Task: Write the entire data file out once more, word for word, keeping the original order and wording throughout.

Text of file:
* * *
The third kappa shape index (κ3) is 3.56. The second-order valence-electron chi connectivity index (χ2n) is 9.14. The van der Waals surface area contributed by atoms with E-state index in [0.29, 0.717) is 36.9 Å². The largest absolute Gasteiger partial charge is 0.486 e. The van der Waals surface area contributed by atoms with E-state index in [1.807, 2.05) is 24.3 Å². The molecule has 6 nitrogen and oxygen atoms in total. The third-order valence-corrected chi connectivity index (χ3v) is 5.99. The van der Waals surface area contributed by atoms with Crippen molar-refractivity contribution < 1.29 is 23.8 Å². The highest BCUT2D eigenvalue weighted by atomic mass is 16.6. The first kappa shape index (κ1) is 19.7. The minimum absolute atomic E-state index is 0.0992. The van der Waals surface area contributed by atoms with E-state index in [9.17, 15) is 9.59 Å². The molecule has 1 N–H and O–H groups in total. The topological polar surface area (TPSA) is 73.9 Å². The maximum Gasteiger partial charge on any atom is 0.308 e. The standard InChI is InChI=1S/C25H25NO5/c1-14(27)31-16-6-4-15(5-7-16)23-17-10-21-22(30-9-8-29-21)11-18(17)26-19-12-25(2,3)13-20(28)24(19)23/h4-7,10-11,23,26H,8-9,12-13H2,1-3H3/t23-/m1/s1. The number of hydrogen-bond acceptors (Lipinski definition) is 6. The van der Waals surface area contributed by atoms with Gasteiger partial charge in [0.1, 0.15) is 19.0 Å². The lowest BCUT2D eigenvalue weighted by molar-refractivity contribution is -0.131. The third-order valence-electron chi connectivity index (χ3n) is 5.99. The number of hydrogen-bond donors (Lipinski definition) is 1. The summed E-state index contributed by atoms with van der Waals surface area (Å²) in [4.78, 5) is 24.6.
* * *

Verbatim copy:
The third kappa shape index (κ3) is 3.56. The second-order valence-electron chi connectivity index (χ2n) is 9.14. The van der Waals surface area contributed by atoms with E-state index in [0.29, 0.717) is 36.9 Å². The largest absolute Gasteiger partial charge is 0.486 e. The van der Waals surface area contributed by atoms with E-state index in [1.807, 2.05) is 24.3 Å². The molecule has 6 nitrogen and oxygen atoms in total. The third-order valence-corrected chi connectivity index (χ3v) is 5.99. The van der Waals surface area contributed by atoms with Crippen molar-refractivity contribution < 1.29 is 23.8 Å². The highest BCUT2D eigenvalue weighted by atomic mass is 16.6. The first kappa shape index (κ1) is 19.7. The minimum absolute atomic E-state index is 0.0992. The van der Waals surface area contributed by atoms with E-state index in [9.17, 15) is 9.59 Å². The molecule has 1 N–H and O–H groups in total. The topological polar surface area (TPSA) is 73.9 Å². The maximum Gasteiger partial charge on any atom is 0.308 e. The standard InChI is InChI=1S/C25H25NO5/c1-14(27)31-16-6-4-15(5-7-16)23-17-10-21-22(30-9-8-29-21)11-18(17)26-19-12-25(2,3)13-20(28)24(19)23/h4-7,10-11,23,26H,8-9,12-13H2,1-3H3/t23-/m1/s1. The number of hydrogen-bond acceptors (Lipinski definition) is 6. The van der Waals surface area contributed by atoms with Gasteiger partial charge in [0.1, 0.15) is 19.0 Å². The lowest BCUT2D eigenvalue weighted by molar-refractivity contribution is -0.131. The third-order valence-electron chi connectivity index (χ3n) is 5.99. The number of hydrogen-bond donors (Lipinski definition) is 1. The summed E-state index contributed by atoms with van der Waals surface area (Å²) in [4.78, 5) is 24.6.